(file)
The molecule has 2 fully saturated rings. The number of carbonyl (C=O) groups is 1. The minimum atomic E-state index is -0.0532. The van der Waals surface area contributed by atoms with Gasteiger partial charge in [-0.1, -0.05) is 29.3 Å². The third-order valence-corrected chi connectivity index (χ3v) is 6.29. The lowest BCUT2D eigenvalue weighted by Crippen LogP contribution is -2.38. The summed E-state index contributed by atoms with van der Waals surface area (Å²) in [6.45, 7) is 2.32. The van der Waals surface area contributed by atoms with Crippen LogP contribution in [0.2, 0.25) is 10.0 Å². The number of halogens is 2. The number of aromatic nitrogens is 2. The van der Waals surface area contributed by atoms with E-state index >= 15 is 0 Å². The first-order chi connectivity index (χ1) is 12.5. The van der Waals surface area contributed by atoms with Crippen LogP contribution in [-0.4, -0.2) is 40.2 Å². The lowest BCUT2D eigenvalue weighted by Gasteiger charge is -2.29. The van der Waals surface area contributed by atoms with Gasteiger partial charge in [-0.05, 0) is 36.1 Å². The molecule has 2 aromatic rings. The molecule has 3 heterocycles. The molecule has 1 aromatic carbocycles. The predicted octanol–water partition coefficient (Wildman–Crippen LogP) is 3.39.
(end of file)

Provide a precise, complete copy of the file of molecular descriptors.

The molecule has 2 fully saturated rings. The number of carbonyl (C=O) groups is 1. The minimum atomic E-state index is -0.0532. The van der Waals surface area contributed by atoms with Gasteiger partial charge in [-0.1, -0.05) is 29.3 Å². The third-order valence-corrected chi connectivity index (χ3v) is 6.29. The lowest BCUT2D eigenvalue weighted by Crippen LogP contribution is -2.38. The summed E-state index contributed by atoms with van der Waals surface area (Å²) in [6.45, 7) is 2.32. The van der Waals surface area contributed by atoms with Crippen LogP contribution in [0.2, 0.25) is 10.0 Å². The number of halogens is 2. The number of aromatic nitrogens is 2. The van der Waals surface area contributed by atoms with E-state index >= 15 is 0 Å². The first-order chi connectivity index (χ1) is 12.5. The van der Waals surface area contributed by atoms with Crippen LogP contribution in [-0.4, -0.2) is 40.2 Å². The lowest BCUT2D eigenvalue weighted by Gasteiger charge is -2.29. The van der Waals surface area contributed by atoms with Gasteiger partial charge in [-0.05, 0) is 36.1 Å². The molecule has 2 aromatic rings. The molecule has 3 heterocycles. The molecule has 1 aromatic carbocycles. The predicted octanol–water partition coefficient (Wildman–Crippen LogP) is 3.39.